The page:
And students say they do not always find Core classes that satisfy their interests or desire for challenge.

For example, when Chevelle L. Dixon ’07 looked for Core classes related to African and African-American studies, she came up short.

“A lot of Core classes don’t cater to African-Americans. That’s something that needs to be addressed,” she says.

And Javier A. Valle ’04 says he found little appeal in many of the classes themselves.

“Subjects that should be really interesting, like foreign cultures, are not,” he says.


But as the revised general education system is drafted and some students and faculty bemoan the existing requirements, others still question whether the Core should go away.

Member of the Committee on the Core Program and Thomson Professor of Government Richard Tuck says the Core curriculum is responsible for unique courses that don’t fit into academic departments.

“My own view is that the strength of the current Core is that it generates a lot of extremely interesting courses that might not be generated otherwise,” he says. “I think you have to judge by results and in my area, the results have been quite good.”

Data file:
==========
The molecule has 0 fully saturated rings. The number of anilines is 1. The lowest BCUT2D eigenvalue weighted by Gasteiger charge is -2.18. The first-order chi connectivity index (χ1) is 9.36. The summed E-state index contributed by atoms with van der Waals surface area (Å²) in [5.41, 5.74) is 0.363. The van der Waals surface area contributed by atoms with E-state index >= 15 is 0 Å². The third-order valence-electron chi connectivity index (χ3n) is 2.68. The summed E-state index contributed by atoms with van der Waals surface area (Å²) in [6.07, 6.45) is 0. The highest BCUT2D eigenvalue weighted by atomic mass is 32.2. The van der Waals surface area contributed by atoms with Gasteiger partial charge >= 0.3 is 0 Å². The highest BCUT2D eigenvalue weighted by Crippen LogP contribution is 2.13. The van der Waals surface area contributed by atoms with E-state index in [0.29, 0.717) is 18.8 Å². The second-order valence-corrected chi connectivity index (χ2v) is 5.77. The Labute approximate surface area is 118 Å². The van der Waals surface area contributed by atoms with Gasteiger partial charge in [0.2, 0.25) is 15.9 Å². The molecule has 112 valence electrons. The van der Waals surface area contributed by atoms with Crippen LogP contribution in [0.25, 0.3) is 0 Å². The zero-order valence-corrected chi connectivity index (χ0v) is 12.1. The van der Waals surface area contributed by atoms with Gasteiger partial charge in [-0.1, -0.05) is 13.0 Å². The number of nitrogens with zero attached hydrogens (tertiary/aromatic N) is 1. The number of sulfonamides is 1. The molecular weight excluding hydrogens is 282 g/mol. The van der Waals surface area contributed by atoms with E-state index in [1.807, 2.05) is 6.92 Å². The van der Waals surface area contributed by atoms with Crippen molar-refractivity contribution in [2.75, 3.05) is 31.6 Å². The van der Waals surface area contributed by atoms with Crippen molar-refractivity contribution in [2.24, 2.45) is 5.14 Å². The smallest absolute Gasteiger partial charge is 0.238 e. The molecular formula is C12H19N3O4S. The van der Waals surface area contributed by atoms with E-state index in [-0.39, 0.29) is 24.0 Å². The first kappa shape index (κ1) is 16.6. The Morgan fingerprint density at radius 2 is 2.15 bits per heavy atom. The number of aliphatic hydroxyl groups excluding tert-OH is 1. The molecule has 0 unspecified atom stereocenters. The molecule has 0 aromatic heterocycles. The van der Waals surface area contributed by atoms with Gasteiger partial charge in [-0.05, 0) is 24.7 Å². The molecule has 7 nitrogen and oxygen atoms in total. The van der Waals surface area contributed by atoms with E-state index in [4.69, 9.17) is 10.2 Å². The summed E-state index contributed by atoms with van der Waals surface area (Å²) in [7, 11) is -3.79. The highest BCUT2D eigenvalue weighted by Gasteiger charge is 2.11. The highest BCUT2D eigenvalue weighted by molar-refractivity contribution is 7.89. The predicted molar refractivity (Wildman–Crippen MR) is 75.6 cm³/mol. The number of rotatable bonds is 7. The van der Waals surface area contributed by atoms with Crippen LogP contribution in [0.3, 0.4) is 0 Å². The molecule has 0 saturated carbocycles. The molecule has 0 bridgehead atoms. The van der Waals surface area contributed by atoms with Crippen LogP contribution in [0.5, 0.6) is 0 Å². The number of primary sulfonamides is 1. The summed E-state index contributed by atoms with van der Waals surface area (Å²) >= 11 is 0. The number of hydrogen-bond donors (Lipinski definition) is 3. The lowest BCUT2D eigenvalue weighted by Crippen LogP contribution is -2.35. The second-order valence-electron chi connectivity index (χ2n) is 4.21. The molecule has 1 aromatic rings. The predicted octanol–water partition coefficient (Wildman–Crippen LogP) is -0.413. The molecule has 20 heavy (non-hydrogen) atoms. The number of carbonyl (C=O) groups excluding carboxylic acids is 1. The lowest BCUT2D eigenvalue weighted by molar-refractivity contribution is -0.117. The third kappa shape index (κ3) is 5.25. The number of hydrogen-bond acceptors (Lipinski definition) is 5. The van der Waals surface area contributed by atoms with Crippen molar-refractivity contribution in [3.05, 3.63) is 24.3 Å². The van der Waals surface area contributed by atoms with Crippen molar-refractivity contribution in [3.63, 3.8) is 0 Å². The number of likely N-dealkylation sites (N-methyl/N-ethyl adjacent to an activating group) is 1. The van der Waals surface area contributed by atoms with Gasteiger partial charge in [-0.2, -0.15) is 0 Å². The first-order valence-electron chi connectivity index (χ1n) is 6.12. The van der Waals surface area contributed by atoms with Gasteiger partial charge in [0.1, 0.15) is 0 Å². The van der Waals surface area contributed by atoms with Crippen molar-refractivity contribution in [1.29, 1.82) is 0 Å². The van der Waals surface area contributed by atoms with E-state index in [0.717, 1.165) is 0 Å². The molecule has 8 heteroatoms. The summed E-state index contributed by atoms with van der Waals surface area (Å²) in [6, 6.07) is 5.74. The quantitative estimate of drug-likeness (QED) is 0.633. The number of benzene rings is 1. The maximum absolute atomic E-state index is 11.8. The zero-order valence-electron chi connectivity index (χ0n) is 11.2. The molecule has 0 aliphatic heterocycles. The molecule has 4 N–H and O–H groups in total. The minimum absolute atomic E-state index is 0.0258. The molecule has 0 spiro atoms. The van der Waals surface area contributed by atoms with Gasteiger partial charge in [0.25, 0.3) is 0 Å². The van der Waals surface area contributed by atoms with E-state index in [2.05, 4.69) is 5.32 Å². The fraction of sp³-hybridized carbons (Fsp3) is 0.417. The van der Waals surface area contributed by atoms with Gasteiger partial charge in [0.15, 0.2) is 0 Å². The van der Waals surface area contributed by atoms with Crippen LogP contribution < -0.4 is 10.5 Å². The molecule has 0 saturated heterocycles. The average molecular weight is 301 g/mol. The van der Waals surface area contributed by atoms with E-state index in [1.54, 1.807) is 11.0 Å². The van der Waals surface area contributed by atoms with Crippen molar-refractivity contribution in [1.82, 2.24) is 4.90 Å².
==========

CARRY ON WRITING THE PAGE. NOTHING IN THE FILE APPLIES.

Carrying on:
Professor of the History of Science Everett I. Mendelsohn worries that if the Core were to disappear, so would the ideology behind it—namely the thought that students should have some training in various approaches to knowledge.

“Having taught in the Core for many years and having taught in general education before it, I would be sorry to see some of the underlying goals disappear,” he says. “Students ought to be acquainted with some of the basic materials across different disciplines.”

It is a system that some professors say has worked tremendously well.

“I think the Core is a huge success. There’s an incredible number of outstanding courses, the likes of which you’d be hard-pressed to find at other universities,” says Committee on the Core Program member and Professor of German Peter J. Burgard. “What’s wonderful about these courses is that they bring together students from all over the University in a way that I do not think would happen in other [departmental] courses,” he says.

Burgard says that Core courses—whose syllabi must be approved by the Committee on the Core Program—are some of the most carefully designed courses in the University.

“No other courses in the entire University go through so much review,” he says. “That ensures a pretty high level of quality.”

In addition, the Core has also been praised for the way it functions—as a kind of “virtual department” Tuck says.